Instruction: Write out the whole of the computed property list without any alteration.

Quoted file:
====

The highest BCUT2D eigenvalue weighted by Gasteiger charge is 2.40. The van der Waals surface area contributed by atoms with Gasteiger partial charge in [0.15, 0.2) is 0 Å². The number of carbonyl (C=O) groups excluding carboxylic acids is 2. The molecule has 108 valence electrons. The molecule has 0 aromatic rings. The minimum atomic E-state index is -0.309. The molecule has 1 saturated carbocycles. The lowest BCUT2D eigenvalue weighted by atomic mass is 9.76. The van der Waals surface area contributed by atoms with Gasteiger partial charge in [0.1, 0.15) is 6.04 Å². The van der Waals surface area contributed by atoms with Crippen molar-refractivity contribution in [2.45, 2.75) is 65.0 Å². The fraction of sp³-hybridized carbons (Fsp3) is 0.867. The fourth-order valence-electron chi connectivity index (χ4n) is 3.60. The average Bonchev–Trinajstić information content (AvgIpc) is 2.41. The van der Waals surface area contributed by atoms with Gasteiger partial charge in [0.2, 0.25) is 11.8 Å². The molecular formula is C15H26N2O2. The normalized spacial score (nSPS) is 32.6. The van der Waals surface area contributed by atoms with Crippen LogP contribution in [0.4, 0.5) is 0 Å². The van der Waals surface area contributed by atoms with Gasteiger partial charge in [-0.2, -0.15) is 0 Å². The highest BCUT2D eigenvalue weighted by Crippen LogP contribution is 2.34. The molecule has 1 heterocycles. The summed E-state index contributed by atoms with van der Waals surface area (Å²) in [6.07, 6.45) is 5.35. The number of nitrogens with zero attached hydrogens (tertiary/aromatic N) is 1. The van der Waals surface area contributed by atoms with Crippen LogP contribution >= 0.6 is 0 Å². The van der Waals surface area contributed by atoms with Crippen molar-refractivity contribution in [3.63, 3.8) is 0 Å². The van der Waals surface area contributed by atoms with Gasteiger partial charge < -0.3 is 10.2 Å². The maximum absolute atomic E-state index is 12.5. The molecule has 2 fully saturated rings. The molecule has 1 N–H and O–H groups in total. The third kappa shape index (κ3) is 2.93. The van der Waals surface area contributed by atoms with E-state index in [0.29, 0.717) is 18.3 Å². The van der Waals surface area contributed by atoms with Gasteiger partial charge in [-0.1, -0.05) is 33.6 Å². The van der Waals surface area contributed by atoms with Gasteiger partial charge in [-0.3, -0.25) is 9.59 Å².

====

The highest BCUT2D eigenvalue weighted by Gasteiger charge is 2.40. The van der Waals surface area contributed by atoms with Gasteiger partial charge in [0.15, 0.2) is 0 Å². The number of carbonyl (C=O) groups excluding carboxylic acids is 2. The molecule has 108 valence electrons. The molecule has 0 aromatic rings. The minimum atomic E-state index is -0.309. The molecule has 1 saturated carbocycles. The lowest BCUT2D eigenvalue weighted by atomic mass is 9.76. The van der Waals surface area contributed by atoms with Gasteiger partial charge in [0.1, 0.15) is 6.04 Å². The van der Waals surface area contributed by atoms with Crippen molar-refractivity contribution in [2.45, 2.75) is 65.0 Å². The fraction of sp³-hybridized carbons (Fsp3) is 0.867. The fourth-order valence-electron chi connectivity index (χ4n) is 3.60. The average Bonchev–Trinajstić information content (AvgIpc) is 2.41. The van der Waals surface area contributed by atoms with Gasteiger partial charge in [0.2, 0.25) is 11.8 Å². The molecular formula is C15H26N2O2. The normalized spacial score (nSPS) is 32.6. The van der Waals surface area contributed by atoms with Crippen LogP contribution in [0.4, 0.5) is 0 Å². The van der Waals surface area contributed by atoms with Gasteiger partial charge in [-0.2, -0.15) is 0 Å². The highest BCUT2D eigenvalue weighted by Crippen LogP contribution is 2.34. The molecule has 1 heterocycles. The summed E-state index contributed by atoms with van der Waals surface area (Å²) in [6.07, 6.45) is 5.35. The number of nitrogens with zero attached hydrogens (tertiary/aromatic N) is 1. The van der Waals surface area contributed by atoms with Crippen LogP contribution >= 0.6 is 0 Å². The van der Waals surface area contributed by atoms with Crippen molar-refractivity contribution in [3.63, 3.8) is 0 Å². The van der Waals surface area contributed by atoms with Gasteiger partial charge < -0.3 is 10.2 Å². The maximum absolute atomic E-state index is 12.5. The molecule has 2 fully saturated rings. The molecule has 1 N–H and O–H groups in total. The third kappa shape index (κ3) is 2.93. The van der Waals surface area contributed by atoms with E-state index in [0.29, 0.717) is 18.3 Å². The van der Waals surface area contributed by atoms with Gasteiger partial charge in [-0.1, -0.05) is 33.6 Å². The van der Waals surface area contributed by atoms with Gasteiger partial charge in [-0.3, -0.25) is 9.59 Å².